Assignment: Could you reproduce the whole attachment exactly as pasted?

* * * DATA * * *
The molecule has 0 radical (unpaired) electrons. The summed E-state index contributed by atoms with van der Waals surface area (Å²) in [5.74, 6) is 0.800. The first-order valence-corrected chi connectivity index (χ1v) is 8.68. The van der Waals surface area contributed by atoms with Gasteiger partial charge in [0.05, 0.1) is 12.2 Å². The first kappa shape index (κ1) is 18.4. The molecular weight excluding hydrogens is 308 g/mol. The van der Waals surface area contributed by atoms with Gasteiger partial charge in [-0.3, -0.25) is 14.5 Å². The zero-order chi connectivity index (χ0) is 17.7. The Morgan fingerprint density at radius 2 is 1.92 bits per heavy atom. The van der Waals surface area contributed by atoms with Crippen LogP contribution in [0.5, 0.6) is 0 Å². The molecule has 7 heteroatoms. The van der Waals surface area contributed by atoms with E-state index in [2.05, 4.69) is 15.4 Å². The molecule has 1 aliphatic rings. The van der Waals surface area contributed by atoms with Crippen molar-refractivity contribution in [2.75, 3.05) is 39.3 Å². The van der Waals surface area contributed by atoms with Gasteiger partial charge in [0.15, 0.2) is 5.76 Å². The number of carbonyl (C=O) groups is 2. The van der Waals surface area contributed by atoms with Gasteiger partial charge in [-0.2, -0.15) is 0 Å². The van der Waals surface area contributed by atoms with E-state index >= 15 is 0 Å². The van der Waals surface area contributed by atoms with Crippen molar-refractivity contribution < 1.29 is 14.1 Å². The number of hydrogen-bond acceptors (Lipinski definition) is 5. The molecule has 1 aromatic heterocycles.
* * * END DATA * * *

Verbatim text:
The molecule has 0 radical (unpaired) electrons. The summed E-state index contributed by atoms with van der Waals surface area (Å²) in [5.74, 6) is 0.800. The first-order valence-corrected chi connectivity index (χ1v) is 8.68. The van der Waals surface area contributed by atoms with Gasteiger partial charge in [0.05, 0.1) is 12.2 Å². The first kappa shape index (κ1) is 18.4. The molecular weight excluding hydrogens is 308 g/mol. The van der Waals surface area contributed by atoms with Gasteiger partial charge in [-0.3, -0.25) is 14.5 Å². The zero-order chi connectivity index (χ0) is 17.7. The Morgan fingerprint density at radius 2 is 1.92 bits per heavy atom. The van der Waals surface area contributed by atoms with Crippen LogP contribution in [0.5, 0.6) is 0 Å². The molecule has 7 heteroatoms. The van der Waals surface area contributed by atoms with E-state index in [2.05, 4.69) is 15.4 Å². The molecule has 1 aliphatic rings. The van der Waals surface area contributed by atoms with Crippen molar-refractivity contribution in [2.75, 3.05) is 39.3 Å². The van der Waals surface area contributed by atoms with Gasteiger partial charge in [0.15, 0.2) is 5.76 Å². The number of carbonyl (C=O) groups is 2. The van der Waals surface area contributed by atoms with Gasteiger partial charge in [-0.2, -0.15) is 0 Å². The van der Waals surface area contributed by atoms with E-state index >= 15 is 0 Å². The van der Waals surface area contributed by atoms with Crippen molar-refractivity contribution < 1.29 is 14.1 Å². The number of hydrogen-bond acceptors (Lipinski definition) is 5. The molecule has 1 aromatic heterocycles.